While many sectors of plastics have experienced weaker market demand over the past few quarters, the overall market for plastic bottles has continued its trend of moderate growth. This trend will continue for the foreseeable future, and growth could even accelerate a bit in 2007 if the price of resins declines faster than expected. Our new Plastic Bottle Index (see chart) measures market demand and illustrates the prevailing growth trend. After expanding about 2% in 2006, total demand for plastics bottles will advance 4% in 2007.
The largest segment in this market is PET bottles, used primarily for carbonated soft drinks and single-serve bottled water. The bottled water industry has grown rapidly in the past few years, and though its growth will decelerate gradually in the future, this will remain a strong market.
Growth of carbonated soft drinks has stagnated in recent years and the major bottlers have developed other product lines such as sports and energy drinks to reignite growth. For many of these new drinks, the manufacturers have chosen to use non-PET bottle materials such as polypropylene. The total number of PP bottles used is still quite small compared with those of PET and HDPE bottles, but PP bottles are the fastest growing segment of plastic bottles. Market demand for PP bottles jumped an estimated 12% in 2006, and it is expected to gain another 10% in 2007.
Liquid foods spur growth
Along with PET, the other large plastic bottle segment is HDPE bottles. Their use has expanded at a moderate rate in recent years, but some market segments are currently performing much better than others. The hottest area recently has been liquid-food bottles. In 2006, use of HDPE liquid-food bottles hit an all-time high and surpassed household chemicals as the largest segment of the HDPE bottle market. Dairy products still account for most of the volume, but growth is being driven by other single-serving beverages such as iced teas and juices. The number of liquid food bottles grew 5% in 2006 and another 5% gain is anticipated for 2007.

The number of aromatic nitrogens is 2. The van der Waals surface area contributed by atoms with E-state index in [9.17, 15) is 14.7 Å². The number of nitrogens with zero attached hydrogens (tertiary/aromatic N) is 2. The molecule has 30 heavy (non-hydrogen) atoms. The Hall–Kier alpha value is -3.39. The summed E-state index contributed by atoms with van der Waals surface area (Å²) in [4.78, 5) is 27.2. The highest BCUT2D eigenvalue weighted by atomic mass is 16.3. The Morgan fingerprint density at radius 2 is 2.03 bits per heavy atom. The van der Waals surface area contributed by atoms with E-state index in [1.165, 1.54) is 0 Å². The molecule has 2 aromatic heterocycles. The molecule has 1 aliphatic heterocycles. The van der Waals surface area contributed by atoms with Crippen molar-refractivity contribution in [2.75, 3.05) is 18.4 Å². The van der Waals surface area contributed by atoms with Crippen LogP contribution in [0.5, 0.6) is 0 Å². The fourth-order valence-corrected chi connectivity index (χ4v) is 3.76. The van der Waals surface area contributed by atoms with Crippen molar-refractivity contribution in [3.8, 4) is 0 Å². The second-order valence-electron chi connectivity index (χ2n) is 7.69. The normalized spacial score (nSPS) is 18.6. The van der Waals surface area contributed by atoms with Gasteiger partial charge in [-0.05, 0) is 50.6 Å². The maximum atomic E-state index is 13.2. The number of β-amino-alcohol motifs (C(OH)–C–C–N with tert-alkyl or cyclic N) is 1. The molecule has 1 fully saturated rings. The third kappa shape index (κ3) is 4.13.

Household chemicals are still a large market for plastic bottles, but the growth will be only about 2%. While the number of bottles in this market has gradually expanded in this decade, the amount of resin used has been very steady. This trend toward using less material per bottle may not have much farther to go. Barring some unexpected technical breakthrough, bottles are now about as light as they can get.
One remaining large end-market for plastics bottles is pharmaceuticals, cosmetics, and toiletries. The size of this segment has been steady for the past few years.
The macroeconomic factor that has the strongest impact on North American bottle demand is corporate profits at manufacturers of food and kindred products. Here the news was quite good in 2006. Last year, U.S. corporate profits for food and kindred products grew by a hearty 12%. Profit growth will moderate this year, but profit levels in the food industry will remain robust. Higher profits drive spending on development of new products and the technologies for bottling and marketing them. The plethora of single-serving flavored coffees and teas, waters, juice drinks, yogurt drinks, and today’s other beverage choices were all developed and introduced as the result of rising profits in the beverage market. And who knows? A viable plastic beer bottle may yet be discovered.
Bill Wood, an independent economist specializing in the plastics industry, heads up Mountaintop Economics & Research, Inc. in Greenfield, Mass. He can be contacted by e-mail at BillWood@PlasticsEconomics.com. His monthly Injection Molding and Extrusion Business Indexes are available at www.ptonline.com.